The present invention thus unifies several functions, which in the mentioned applications are necessary directly in the operation area and it also saves the operator from frequent changes of surgical devices. Such operations are therefore substantially easier and faster to perform as has been previously possible. The multifunctionality of the apparatus is achieved with very simple means, namely by providing the distal end of the hollow probe with a cutting blade and with two jaws for grasping and/or cutting.
In a preferred embodiment, the cutting blade is an integral part of the probe wall. This has the advantage that the blade can be manufactured simply, namely simultaneously with the hollow probe. In addition, high reliability is achieved with this measure, as means for securing the cutting blade to the distal end of the probe are not required.
In a particularly preferred embodiment, the cutting blade is formed as a projection from the probe wall. The cutting blade can be flat or curved, it can be tampered or broadened depending on the desired application.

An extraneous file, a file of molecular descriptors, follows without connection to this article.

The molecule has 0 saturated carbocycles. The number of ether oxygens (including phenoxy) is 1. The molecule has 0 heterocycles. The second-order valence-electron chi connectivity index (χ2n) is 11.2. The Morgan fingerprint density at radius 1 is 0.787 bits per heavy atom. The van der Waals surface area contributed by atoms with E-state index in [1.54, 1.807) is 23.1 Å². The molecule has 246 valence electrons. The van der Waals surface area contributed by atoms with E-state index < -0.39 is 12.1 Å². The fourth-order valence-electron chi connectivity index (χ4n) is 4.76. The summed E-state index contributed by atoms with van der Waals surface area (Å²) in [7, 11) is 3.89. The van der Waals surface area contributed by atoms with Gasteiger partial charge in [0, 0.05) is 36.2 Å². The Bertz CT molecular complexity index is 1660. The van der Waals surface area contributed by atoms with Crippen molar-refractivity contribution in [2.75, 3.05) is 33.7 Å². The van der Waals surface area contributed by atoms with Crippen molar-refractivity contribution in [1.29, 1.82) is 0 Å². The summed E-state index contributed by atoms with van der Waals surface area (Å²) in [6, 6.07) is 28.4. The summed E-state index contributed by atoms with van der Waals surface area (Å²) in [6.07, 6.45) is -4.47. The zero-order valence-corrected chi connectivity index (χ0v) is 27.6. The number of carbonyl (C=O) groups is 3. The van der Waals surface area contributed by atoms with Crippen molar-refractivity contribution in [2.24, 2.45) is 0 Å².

The formation of the cutting blade as a projection has the considerable advantage that the present apparatus receives an additional function, namely it can also be used as a spattle. The blade, which can be relatively blunt, can then serve as a spattle surface for scraping off tissue when the ultrasound source is turned off. The scraped off tissue is located on the flat projection in a position directly before the opening in the hollow probe and can therefore be directly suctioned off.
When the ultrasound generator is turned on, the projection begins to vibrate and has the effect of a sharp cutting blade. Preferably the cutting blade is exposed and can readily access the tissue to be cut.
In a further embodiment of the present invention, the first jaw of the grasping and cutting means is formed by the cutting blade. This has the advantage of being constructively simple, since only the second jaw needs to be additionally provided at the distal end of the probe.
In a further embodiment, the second jaw of the grasping and/or cutting means is slidable along the longitudinal axis of the probe, consists of a super elastic material and is bent backward of the first jaw in the state of being extended out of the hollow probe. When being drawn into the hollow probe, it moves toward the first jaw.